As the final ball, number 37, rolled out of the lotto machine and Susan Boyle blasted out a version of Abba’s “the winner takes it all”, Dianne Thompson knew she was about to make another person in Britain extremely happy.
Saturday's National Lottery draw had an estimated jackpot of £4m, by no means a record but a sum that could still potentially add another strike to the number of millionaires Thompson has seen created in the 12 years she has presided over National Lottery operator Camelot (OTC BB: CAML.OB - news) .
Last year alone, the National Lottery turned 288 Britons into millionaires, the equivalent of one person every 30 hours, after it racked up record sales of £6.5bn.
Forthcoming half-year results are expected to show further "impressive" progress in persuading Britons to gamble a few hard-earned pounds on the dream of winning a fortune.
Thompson has been in the business of making dreams come true since 1997, when she joined Camelot as commercial operations director before being promoted to chief executive three years later. But recently, her work has brought her into slightly unhappier territory.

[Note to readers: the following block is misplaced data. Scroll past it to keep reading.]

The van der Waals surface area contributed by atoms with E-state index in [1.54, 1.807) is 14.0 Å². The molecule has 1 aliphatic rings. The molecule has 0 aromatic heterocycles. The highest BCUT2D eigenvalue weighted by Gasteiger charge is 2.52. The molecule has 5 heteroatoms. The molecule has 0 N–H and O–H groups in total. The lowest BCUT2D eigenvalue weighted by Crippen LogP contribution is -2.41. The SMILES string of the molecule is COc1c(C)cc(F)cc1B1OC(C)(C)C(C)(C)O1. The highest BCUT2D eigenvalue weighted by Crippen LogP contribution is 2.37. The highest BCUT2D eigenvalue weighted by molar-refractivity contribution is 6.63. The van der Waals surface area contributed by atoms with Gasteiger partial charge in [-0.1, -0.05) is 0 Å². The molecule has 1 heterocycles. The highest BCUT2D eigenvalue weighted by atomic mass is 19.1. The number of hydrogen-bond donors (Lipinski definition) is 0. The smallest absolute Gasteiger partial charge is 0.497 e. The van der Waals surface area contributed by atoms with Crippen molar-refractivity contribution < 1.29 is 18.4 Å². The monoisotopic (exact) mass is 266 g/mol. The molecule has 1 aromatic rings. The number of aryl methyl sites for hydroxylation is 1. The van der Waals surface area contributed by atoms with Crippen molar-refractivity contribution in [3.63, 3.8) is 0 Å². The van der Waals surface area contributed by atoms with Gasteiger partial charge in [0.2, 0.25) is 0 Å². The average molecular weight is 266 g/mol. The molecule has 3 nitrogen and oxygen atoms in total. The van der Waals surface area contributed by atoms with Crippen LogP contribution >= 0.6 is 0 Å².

Since February, Camelot has been waging a bitter war against Richard Desmond after his Northern & Shell group, the parent company of Channel 5 and the Daily Express, last year stepped into what had previously been Camelot's exclusive territory by launching a rival, the Health Lottery.
The Health Lottery is structured as 51 local society lotteries managed under a single umbrella. This intricate structure means Desmond's lotto, which raises money for charities including Dementia UK and the Alzheimer's Society, avoids coming into conflict with legislation that dates back to 1993 when John Major's Conservative Government decided Britain should join other countries in having a National Lottery.
The battle against Desmond took Camelot to the courts at the start of the year after it sought a judicial review of the Gambling Commission's decision to grant the Health Lottery a licence.
That particular strike ended in defeat in August when the High Court rejected Camelot's application.